Marketing (and how nobody knows how to do it)

Sign-ups for this year’s Realm Makers conference went up yesterday. All my writer friends are excitedly talking about it, exchanging yarns from last year, and looking forward to going this year.

Meanwhile, I’m sitting here thinking, “The only way I could possibly go to RM is as a panelist, and even then they’d have to twist my arm.” Which set me daydreaming about what topic I’d talk about. Which led me to probably the biggest question all writers have.

MARKETING.

HOW YOU DO IT.

One thing you must know first about all marketing: nobody knows what works. If publishers knew what books would sell, all books would be bestsellers. The ideal marketing is to put your product in front of people who want to buy it. But how to find those people? And how to entice them to buy your product at all?

Targeted marketing has become a big deal. Facebook ads that show ads only to a certain demographic of people who are the most likely to want the product. Or Amazon ads that only show you books similar to other books you’ve bought. (How many of us shop the also-boughts? I do!)

When I was in college for digital design, the whole focus of the course was on advertising. I learned a whole lot about advertising that I didn’t want to know. Want to know what I learned?

Ready for this?

All marketing boils down to hitting three points:

Lust of the flesh

Lust of the eyes

Pride of life

That’s all there is to it.

This book will give you FEELS. (Lust of the flesh).

the_fault_in_our_stars

This book has a PRETTY COVER. (Lust of the eyes, and boy do I buy books with pretty covers).

raven-king

EVERYBODY ELSE IS READING THIS BOOK AND IF YOU READ IT YOU WILL BE COOL TOO. (Pride of life. I think a lot of lit-rit-chewer falls into this category. Like Mark Twain said, literature is something everybody wants to have read and nobody wants to read.)

goldfinch

Chris Fox has a nice little book about marketing. You find groups online where your target readers hang out. For instance, one of my friends markets her fantasy books with science-based magic to homeschoolers whose kids want magic but who disapprove of Harry Potter. She could target all kinds of homeschool communities.

Cozy mystery authors who write mystery + knitting or mystery + baking can target the baking or knitting communities.

Really, it’s not rocket science–hunt down the people who are interested in your topic. Then you have to work on your presentation. Instead of bombing into the party and screaming BUY MY BOOK, you have to rub elbows, hobnob, make friends. Maybe do a guest post here and there on blogs, or run an ad on their network. Do it quietly. People have to see an ad at least six times before it registers enough for them to make a decision about buying.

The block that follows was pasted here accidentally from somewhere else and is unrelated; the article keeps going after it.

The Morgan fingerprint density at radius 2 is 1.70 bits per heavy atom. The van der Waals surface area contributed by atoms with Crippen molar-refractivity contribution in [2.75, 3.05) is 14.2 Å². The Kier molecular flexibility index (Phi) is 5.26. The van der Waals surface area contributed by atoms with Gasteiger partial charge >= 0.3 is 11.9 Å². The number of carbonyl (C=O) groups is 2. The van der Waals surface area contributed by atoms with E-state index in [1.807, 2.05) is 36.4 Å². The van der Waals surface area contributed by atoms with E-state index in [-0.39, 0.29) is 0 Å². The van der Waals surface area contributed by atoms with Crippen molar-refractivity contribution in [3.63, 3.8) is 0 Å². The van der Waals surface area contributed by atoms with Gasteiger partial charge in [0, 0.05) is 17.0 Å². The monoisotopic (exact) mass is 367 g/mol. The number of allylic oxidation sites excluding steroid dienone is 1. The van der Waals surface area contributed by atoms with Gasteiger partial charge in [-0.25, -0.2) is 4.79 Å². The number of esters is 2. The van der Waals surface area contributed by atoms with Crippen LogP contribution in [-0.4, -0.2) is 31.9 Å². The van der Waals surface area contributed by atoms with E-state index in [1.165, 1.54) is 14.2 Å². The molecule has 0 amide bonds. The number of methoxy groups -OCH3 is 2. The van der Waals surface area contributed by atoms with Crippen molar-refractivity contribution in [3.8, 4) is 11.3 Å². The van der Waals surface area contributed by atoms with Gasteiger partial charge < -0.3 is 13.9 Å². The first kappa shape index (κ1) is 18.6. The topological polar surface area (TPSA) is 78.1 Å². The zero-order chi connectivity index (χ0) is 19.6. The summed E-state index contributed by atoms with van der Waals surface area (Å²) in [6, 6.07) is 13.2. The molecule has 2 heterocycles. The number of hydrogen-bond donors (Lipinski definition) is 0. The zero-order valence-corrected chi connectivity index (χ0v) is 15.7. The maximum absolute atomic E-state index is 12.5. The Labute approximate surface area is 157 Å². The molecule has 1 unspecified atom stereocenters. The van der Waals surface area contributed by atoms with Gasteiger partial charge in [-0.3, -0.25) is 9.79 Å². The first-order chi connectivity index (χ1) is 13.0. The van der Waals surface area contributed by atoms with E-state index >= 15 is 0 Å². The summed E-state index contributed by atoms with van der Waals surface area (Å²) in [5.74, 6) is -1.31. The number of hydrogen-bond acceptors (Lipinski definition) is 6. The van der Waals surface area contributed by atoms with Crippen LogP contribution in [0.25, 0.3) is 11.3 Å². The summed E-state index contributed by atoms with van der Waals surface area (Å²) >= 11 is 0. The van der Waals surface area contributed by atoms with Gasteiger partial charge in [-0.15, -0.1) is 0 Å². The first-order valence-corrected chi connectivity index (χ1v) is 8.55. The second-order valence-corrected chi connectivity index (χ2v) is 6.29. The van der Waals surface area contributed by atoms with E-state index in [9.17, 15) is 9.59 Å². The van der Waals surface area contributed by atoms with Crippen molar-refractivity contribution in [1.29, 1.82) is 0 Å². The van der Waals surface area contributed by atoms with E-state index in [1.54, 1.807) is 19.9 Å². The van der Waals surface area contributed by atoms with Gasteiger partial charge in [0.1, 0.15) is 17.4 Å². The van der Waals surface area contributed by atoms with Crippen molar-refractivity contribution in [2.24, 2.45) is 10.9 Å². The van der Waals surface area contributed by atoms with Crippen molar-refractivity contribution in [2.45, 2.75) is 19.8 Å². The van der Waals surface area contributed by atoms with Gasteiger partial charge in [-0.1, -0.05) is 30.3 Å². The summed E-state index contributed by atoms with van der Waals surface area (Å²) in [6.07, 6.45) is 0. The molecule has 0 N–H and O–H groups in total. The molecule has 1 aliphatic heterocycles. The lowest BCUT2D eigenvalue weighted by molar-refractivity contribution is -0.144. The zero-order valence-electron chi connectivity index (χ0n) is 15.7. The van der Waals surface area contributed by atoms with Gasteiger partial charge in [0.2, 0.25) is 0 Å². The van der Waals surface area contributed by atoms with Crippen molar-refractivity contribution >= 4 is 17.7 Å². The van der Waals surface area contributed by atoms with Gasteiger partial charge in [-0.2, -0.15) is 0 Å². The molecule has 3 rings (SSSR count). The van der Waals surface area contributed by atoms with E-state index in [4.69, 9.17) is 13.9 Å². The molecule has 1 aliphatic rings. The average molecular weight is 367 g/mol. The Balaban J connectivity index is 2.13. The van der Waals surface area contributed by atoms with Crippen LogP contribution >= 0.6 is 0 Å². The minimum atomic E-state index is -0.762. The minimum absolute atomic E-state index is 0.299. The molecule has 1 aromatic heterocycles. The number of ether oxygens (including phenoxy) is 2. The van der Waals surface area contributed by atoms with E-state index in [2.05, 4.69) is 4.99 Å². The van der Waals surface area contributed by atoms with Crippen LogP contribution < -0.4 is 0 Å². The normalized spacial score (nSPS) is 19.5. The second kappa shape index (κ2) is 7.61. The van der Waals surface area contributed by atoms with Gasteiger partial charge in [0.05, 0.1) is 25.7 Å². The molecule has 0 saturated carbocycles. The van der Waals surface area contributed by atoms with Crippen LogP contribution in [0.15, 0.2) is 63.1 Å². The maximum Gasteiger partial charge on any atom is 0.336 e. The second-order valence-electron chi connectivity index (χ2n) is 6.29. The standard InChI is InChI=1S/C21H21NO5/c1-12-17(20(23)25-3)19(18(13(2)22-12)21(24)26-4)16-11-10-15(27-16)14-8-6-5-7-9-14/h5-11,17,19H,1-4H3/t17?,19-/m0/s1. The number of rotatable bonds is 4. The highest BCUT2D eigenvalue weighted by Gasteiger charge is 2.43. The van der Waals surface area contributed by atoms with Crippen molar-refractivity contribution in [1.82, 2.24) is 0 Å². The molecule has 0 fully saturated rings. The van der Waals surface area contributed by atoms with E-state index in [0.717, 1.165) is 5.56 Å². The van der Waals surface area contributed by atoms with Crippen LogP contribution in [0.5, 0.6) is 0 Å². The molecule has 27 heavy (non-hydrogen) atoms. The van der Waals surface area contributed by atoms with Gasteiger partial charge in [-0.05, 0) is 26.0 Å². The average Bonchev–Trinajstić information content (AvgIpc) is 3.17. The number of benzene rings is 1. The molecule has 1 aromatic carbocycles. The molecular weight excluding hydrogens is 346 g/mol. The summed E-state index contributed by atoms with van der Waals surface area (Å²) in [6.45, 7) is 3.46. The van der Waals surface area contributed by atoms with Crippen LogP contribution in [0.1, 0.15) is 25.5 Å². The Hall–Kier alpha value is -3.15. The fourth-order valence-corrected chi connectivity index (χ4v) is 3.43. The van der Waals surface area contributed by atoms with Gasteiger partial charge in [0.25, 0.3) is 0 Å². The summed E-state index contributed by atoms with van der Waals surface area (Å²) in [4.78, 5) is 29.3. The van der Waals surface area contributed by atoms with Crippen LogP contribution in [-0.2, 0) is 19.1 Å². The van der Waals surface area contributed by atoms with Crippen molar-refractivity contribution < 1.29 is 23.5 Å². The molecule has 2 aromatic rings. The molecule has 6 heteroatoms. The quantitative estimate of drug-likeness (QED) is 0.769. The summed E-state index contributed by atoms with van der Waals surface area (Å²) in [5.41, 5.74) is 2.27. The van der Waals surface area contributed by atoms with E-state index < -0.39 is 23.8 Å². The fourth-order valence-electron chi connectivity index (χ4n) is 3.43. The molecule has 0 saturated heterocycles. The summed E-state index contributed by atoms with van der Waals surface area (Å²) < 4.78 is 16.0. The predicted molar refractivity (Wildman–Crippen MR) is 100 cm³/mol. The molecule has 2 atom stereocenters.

But if you spam their social media with BUY MY BOOK over and over, you’re going to get blocked. I see this happening with politics right now. The media is hawking so much hate and rage that people are blocking it out. The louder they scream, the more they get ignored.

Kristen Lamb has a great social media marketing book called Rise of the Machines. In it, she goes into the neuroscience of how we ignore ads. We’ve been saturated in advertising for so many decades that our brains have actually evolved resistance. We physically don’t see the ads anymore.

I notice this as we drive down the road.  My hubby will say, “Did you see that billboard?” I look around. “Huh?” I didn’t see any billboards at all. My brain has filtered them out.

Big fat graphic ads don’t work so well. You know what work? Links. Like these. People click little links like these WAY more often than the huge ad graphics.

To sum up, marketing is one of those things that are simple but not easy. It’s all about schmoozing. And social media is terrible at that. Just look at the summary of last year’s advertising for Rachel Aaron’s books.

The number 1 best way to sell books?

Write more books. Talk about them when they launch. Quietly run an ad on a different book newsletter every month. Indielister is a goldmine of a database of ads and results. Keep an ear to the ground for industry news. None of the steps are hard, but they do require getting educated.

Now go out and make people lust after your products!

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5 thoughts on “Marketing (and how nobody knows how to do it)”

  1. You are so insightful and so knowledgeable. I makes me want to run out and write a book. 🙂 Someday you will go and someday you will be a panelist. When is it and where is it?

    Liked by 1 person

    1. This year it’s in Reno, but it moves around. I’d have to have someone babysit for four days, or have Ryan take off work, both things I just can’t do right now.

      Like

  2. Great topic and helpful advice. It’s interesting that the little link wins over the big ad. That did open my eyes and make me review a couple of things I’m doing. I couldn’t help but notice that selling still seems to revolve around that grand old word…lust. LOL

    Like

  3. I appreciate your refreshing perspective, including: “The louder they scream, the more they get ignored.” Reminds me of those car commercials on the radio where the voice is so excited and so annoying. I turn them off. Give me a pretty cover and soft music any day.

    Like

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